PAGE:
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Captain David Moriarity, 80th, KIA Ntombe
This photograph taken when he was in the 7th Regiment prior to his transfer to the 80th. [Mac & Shad] (Isandula Collection)
The Battle of Isandlwana: One of The Worst Defeats of The British Empire - Military History
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 20th January

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Frank Allewell

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Join date : 2009-09-21
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PostSubject: 20th January   Mon Jan 20, 2014 6:12 am

Monday morning, the invasion had to proceed, time spent at Rorkes Drift was slowly eroding the supply base painstakingly built up by the commissariat. Despite concerns over the road Chelmsford gave the orders to move.
15 kilometres away was the camp site selected by Chelmsford as the next base. Isandlwana.
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The road was treacherous meandering through boggy areas in parts and hard shale in others. Crossing the Bashe and the Manzimyama streams was only achieved thanks to the intervention of the colonials, more experience in handling the oxen and bulky wagons. Still a large portion of the columns wagons did not make the camp area by nightfall and had to be guarded by a company of imperial soldiers. Strung out, not lagered, the guards peering into the black night, every sound a potential Zulu attack. By morning tired and dispirited they still had to move on, moving the wagons across the swamps with brute force. A tired force by the time they reached their new home.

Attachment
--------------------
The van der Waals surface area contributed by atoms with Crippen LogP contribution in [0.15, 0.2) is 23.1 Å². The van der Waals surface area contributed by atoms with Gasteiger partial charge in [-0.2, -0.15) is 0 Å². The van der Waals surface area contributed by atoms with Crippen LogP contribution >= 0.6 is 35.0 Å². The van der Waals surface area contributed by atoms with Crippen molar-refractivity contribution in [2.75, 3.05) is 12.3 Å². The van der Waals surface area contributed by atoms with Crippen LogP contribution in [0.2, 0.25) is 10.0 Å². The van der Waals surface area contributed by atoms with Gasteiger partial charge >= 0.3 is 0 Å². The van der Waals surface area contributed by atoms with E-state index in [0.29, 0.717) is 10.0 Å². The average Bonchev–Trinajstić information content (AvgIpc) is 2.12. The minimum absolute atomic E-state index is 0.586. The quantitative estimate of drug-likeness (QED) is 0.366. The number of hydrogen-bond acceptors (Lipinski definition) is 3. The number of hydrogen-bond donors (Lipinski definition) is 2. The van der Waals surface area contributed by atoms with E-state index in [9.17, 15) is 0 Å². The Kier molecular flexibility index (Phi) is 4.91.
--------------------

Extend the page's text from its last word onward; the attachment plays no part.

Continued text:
A letter from Major Clery to Sir Archibald Alison in March informs that Chelmsford had usurped command of the column and was making all major decisions without reference to Glyn. Glyn himself had suggested forming a lager on arrival at Isandlawan but the idea was rejected by Lord Chelmsford saying: 'he wished to have the wagons free to turn back to Rorkes Drift and to lager would take to much time.'
Chelmsford in the meantime moved forward across the Isandlwana plain to investigate the way forward. He determined that a large scouting force would need to sweep the Malakathi and Hlazakazi area for any signs of hostile forces before committing his column to the move.
Colonel Durnfords column arrived at Rorkes drift and established camp on the Zulu side some 500 metres back from the river on the rising ground. Waiting didn't go to well with the Colonel and in a letter to his mother he spoke of the depression at being a rear guard.
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The impi was drawing closer, two columns separated but in sight, cutting a swath through the veld. Creating a path that would take a season to recover. Slowly, to conserve energy, but inexorably approaching the massive bulk of Isiphesi circling around the Isandlwana plain to approach the camp from the least suspected area of the Nqutu plateau.
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